I will be quite honest. While he was at Kentucky, I really didnt much like Rajon Rondo. I of course cheered his flashes of brilliance on the basketball court, such as his magical games against Louisville, the buzzer beater vs Central Florida and his dizzying dribbling ability that led to a walk call vs Florida simply because the referee couldnt keep up with Rondo’s quickness. But I wasnt a fan of Rondo off the court. Rondo’s problems werent that of the stereotypical problem child, as he never got into real trouble, had no embarrassing incidents and handled his class work well. Instead, he was simply a difficult person to like with cool relationships with the fans, the UK staff and his teammates.
It was the latter that likely clouded my opinion of Rondo. While he was at Kentucky, Rajon simply did not have a close relationship with those on his team. It wasnt that they disliked him, he just was never really considered to be one of the guys. During his time at Kentucky, Rondo was somewhat of a loner. He came to the games by himself, spent most of his time on campus alone and was never really a part of the team chemistry. That is ok if you are just one member of the team, but not when you are its best player and people look to you for leadership. Much is made about Rondo not fitting in with Tubby Smith’s style of play and there is definite truth to that. But it is also the case that some of Rondo’s problems in college were self-inflicted, caused by an inability to harness his talent and that of his teammates by embracing his leadership role on and off the court. His time at Kentucky wasnt a failure, but it could have been so much more…and there are many who should take blame for that, not least of all Rajon himself.
During interviews with the press, I rarely if ever saw Rajon smile and often wondered if he was a happy person. Big Baby Davis recently said that he spent a month with Rajon in high school on a traveling team and never heard Rondo say a word. His tendency to keep to himself contributed in part to a lack of all-out love from UK fans in general. Whereas Tayshaun Prince, Chuck Hayes and other former UK players always get tons of Big Blue Nation love, Rondo’s always seems a little less muted. No one is against him, but few seem to celebrate his successes in the way that Tayshaun Prince’s NBA title and Olympic gold medal were considered to be part ours as well. Like he did to them while in Lexington, Kentucky fans have somewhat kept Rajon at a distance, appreciate his brilliance but not embracing it as their own.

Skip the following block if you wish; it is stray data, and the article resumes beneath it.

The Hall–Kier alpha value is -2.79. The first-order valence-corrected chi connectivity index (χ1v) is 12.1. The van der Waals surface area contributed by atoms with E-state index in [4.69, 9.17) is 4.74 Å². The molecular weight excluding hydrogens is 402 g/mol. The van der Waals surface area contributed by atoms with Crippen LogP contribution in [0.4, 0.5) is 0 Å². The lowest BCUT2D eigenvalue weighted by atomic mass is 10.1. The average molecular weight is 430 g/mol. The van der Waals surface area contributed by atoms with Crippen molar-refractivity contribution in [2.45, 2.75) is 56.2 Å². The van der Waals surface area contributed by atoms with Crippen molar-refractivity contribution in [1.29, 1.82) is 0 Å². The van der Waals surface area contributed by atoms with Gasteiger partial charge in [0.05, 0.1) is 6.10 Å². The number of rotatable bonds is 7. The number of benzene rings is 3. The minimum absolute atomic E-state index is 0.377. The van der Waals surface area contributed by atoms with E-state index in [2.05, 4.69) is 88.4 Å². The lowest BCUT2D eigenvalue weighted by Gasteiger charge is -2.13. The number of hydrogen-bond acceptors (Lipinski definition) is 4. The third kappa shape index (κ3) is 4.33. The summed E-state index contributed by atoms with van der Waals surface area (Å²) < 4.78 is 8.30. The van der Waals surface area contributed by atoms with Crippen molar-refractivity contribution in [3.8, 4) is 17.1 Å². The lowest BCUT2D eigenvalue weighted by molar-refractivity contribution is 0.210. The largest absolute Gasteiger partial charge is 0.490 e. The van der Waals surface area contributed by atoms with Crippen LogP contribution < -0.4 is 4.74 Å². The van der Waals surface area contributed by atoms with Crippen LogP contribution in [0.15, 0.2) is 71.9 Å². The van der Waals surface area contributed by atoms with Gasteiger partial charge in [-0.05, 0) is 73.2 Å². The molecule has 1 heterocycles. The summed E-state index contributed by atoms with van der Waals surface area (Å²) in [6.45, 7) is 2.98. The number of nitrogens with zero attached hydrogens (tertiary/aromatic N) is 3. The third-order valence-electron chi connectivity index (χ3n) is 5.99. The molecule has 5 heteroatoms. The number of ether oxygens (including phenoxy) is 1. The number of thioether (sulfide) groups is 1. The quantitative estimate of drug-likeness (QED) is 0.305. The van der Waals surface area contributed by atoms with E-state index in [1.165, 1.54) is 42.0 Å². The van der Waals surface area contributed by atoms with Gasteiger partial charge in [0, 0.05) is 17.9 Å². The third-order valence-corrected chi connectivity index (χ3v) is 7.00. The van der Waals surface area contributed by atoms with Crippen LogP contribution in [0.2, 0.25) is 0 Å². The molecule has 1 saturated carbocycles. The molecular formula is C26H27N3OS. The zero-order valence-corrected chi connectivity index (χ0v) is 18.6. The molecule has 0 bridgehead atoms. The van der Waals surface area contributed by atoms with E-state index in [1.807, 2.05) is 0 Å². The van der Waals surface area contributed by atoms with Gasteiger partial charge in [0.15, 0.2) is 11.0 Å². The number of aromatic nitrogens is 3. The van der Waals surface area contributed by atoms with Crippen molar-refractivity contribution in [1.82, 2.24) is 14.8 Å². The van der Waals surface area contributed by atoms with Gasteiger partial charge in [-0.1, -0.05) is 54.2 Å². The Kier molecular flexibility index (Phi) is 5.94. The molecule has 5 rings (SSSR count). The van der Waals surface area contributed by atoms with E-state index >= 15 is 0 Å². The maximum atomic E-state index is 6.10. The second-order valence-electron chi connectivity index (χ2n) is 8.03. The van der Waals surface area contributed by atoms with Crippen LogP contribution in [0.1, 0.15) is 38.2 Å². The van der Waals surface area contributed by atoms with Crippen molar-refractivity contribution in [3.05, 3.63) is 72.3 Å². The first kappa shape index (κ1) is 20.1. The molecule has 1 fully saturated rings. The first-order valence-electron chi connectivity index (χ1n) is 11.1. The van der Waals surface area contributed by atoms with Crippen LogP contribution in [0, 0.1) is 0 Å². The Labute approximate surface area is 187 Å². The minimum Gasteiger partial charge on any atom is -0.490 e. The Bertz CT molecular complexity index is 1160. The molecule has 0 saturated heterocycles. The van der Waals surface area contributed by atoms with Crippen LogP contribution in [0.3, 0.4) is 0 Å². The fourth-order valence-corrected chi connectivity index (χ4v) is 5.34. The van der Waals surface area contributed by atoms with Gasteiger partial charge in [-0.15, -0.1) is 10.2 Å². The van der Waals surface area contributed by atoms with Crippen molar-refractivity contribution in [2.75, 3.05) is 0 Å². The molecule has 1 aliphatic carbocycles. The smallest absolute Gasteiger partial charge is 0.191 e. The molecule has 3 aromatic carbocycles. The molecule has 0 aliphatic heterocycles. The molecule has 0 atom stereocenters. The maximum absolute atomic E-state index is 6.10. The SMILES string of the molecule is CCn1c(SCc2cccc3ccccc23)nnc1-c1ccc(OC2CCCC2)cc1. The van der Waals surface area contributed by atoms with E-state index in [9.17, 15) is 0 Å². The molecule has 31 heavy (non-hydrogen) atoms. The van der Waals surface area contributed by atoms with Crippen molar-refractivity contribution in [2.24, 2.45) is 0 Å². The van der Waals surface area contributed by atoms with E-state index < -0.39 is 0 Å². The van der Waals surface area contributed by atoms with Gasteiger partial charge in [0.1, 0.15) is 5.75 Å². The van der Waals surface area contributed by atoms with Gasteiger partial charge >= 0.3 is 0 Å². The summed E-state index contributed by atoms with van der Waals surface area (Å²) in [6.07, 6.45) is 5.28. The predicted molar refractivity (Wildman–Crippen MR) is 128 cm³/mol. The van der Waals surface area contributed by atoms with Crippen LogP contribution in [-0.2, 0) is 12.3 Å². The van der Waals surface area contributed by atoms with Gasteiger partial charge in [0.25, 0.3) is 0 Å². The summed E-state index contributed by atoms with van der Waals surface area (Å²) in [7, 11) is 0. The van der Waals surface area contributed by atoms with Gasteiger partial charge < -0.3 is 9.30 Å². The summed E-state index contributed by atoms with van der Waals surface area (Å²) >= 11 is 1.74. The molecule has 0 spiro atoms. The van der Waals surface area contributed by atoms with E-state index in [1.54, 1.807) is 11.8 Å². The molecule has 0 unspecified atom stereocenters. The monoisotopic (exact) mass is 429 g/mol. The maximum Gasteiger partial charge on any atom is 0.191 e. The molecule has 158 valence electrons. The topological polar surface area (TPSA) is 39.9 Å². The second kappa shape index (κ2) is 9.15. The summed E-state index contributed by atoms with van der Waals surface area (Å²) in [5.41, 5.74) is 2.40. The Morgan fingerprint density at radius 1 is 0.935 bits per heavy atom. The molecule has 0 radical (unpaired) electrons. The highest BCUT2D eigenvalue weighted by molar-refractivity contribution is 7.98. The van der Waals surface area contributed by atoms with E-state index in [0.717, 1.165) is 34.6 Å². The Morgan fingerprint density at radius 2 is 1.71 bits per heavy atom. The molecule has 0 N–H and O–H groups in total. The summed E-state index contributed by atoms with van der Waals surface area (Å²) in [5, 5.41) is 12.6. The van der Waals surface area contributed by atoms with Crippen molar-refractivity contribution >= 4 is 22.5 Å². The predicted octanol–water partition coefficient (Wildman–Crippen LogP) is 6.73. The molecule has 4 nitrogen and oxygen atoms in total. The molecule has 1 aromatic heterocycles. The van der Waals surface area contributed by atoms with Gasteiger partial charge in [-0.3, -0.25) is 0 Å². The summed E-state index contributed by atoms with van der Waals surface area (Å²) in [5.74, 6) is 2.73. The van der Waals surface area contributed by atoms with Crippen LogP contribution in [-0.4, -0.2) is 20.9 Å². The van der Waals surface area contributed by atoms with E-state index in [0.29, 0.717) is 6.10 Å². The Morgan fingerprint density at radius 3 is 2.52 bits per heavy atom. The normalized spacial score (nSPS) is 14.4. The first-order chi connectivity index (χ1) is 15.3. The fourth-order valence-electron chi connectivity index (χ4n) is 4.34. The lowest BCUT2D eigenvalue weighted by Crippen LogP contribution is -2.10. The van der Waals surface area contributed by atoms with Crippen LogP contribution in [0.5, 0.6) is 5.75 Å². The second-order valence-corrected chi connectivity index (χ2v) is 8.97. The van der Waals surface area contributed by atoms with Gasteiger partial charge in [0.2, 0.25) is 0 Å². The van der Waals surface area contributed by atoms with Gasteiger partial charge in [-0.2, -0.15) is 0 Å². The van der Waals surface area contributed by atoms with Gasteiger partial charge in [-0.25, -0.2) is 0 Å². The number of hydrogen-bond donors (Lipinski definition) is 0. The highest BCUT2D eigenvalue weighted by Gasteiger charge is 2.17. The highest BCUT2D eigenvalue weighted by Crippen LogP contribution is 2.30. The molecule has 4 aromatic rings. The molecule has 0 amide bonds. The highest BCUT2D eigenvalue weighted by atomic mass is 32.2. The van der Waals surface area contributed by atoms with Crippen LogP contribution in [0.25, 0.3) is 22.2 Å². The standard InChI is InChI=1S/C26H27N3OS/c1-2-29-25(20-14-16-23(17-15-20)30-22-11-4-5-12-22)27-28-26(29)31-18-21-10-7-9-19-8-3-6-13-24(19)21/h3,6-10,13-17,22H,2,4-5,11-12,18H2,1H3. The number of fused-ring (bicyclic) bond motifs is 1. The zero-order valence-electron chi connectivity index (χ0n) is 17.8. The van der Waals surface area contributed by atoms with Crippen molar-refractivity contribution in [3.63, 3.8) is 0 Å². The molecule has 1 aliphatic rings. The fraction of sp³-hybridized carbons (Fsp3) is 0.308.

But that is starting to change. In the last few months, in part no doubt inspired by his brilliant play, I sense that Rajon Rondo is becoming more fully embraced by UK fans. From a personal standpoint, I find myself pulling for Rajon more and more. My change on him began two years ago when he showed up surprisingly for Ramel Bradley and Joe Crawford’s Senior Day, presenting each of them with their framed jerseys. It was a turning point moment for me as it was the first time I had seen Rajon truly embrace UK as a program and his fellow teammates in such a way. Ramel Bradley later told me that it was one of his favorite moments of his UK career and Rajon’s surprise appearance totally took him off guard. That day was my favorite Rajon day in Rupp and began to slowly change my outlook on him.
Then this season, it has seemed that Rajon has fully grown into his potential on and off the court. Stories are being written by Boston media about his new connection with teammates after a summer where he was nearly traded. Whereas he was once only described as a recluse who had no leadership abilities, now he has become the player the Celtics revolve around on the court and he is the main communicator on a team full of Future Hall of Famers. The Rondo of UK, where his high school coach complained publically about playing time and Rondo sulked when things werent going well, has transformed into a confident young man with supreme abilities. He is now challenged by Lebron and talked about as a perennial All-Star. The fact that this has happened, while his own personality traits seem to have evolved is surely no coincidence.
I have heard more pro-Rondo sentiment this year from UK fans than at any point in the past. Whether it is his amazing play, new connection with John Calipari or personal growth, Rondo is becoming part of the Big Blue Nation like never before. And on a personal level, I can now say that I have become a fan myself. I used to say that in five years of covering the team, even though he wasnt really a bad kid, Rondo was the only player I didnt really like. Watching his new connection to his University, his growing maturity and his evolution on the court, I am now fully a Rondo fan. I will never be able to cheer for the Celtics or anything Boston-based…but I am pulling for number 9. Its about time.